(1901-1978) US anthropologist who popularized cultural relativity and challenged the conventions of Western society with Coming of Age in Samoa 1928 and subsequent works. Her fieldwork was later criticized. She was a popular speaker on civil liberties, ecological sanity, feminism, and population control.
She wrote columns for magazines and scholarly papers for journals, appeared on television talk shows, was curator of Pacific Ethnology at the American Museum of Natural History from 1926, and was adjunct professor of anthropology at Columbia University from 1954.
Mead studied at Barnard College 1923 and Columbia University 1929 under Franz Boas. Coming of Age in Samoa was a study of differences in temperament between males and females in Samoan and Western societies caused by child-rearing practices. She expanded on this same subject in Growing Up in New Guinea 1930 and Sex and Temperament in Three Primitive Societies 1935. She also wrote And Keep Your Powder Dry 1942, about the US national character, and Soviet Attitudes Toward Authority 1951. Her autobiographical works include Blackberry Winter: My Earlier Years 1972 and Letters from the Field, 1925–1975 1977.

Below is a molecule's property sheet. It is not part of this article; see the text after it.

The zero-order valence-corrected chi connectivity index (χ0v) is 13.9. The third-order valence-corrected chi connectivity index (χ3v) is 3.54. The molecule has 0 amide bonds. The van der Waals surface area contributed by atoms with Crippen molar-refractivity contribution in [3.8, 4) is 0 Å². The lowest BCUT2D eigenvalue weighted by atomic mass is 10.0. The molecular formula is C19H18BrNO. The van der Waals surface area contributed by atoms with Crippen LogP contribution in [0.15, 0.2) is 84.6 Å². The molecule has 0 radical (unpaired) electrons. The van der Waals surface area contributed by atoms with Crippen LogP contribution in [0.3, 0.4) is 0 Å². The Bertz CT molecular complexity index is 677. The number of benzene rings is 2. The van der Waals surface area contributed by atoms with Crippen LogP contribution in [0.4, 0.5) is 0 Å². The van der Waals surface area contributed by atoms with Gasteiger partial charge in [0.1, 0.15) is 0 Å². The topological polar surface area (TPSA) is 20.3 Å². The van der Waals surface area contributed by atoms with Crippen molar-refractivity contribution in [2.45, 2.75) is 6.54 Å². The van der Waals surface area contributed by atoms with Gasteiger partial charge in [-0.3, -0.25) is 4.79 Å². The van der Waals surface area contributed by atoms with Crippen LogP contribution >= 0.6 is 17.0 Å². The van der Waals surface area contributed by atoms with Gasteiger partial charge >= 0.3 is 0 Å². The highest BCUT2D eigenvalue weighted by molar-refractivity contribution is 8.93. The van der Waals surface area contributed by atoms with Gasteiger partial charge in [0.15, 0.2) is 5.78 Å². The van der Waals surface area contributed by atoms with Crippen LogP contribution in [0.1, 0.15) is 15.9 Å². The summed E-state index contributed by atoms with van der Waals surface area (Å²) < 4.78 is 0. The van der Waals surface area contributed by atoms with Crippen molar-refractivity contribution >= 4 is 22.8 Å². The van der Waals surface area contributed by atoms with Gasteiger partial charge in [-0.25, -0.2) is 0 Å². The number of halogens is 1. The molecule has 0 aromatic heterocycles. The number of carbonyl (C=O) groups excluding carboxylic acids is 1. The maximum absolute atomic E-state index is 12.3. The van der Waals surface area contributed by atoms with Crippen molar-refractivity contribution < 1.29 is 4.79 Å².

(1863-1931) US philosopher and social psychologist who helped to found the philosophy of pragmatism.
He taught at the University of Chicago during its prominence as a center of social scientific development in the early 20th century, and is regarded as the founder of symbolic interactionism. His work on group interaction had a major influence on sociology, stimulating the development of role theory, phenomenology, and ethnomethodology.
1. Town in Colorado (USA).
2. Town in Oklahoma (USA); zip code 73449.
3. Village in Nebraska (USA); zip code 68041.
Strong drink of fermented honey and water.
Alcoholic drink made from honey and water fermented with yeast, often with added spices. It was known in ancient times and was drunk by the Greeks, Britons, and Norse.
Made of fermented honey and water.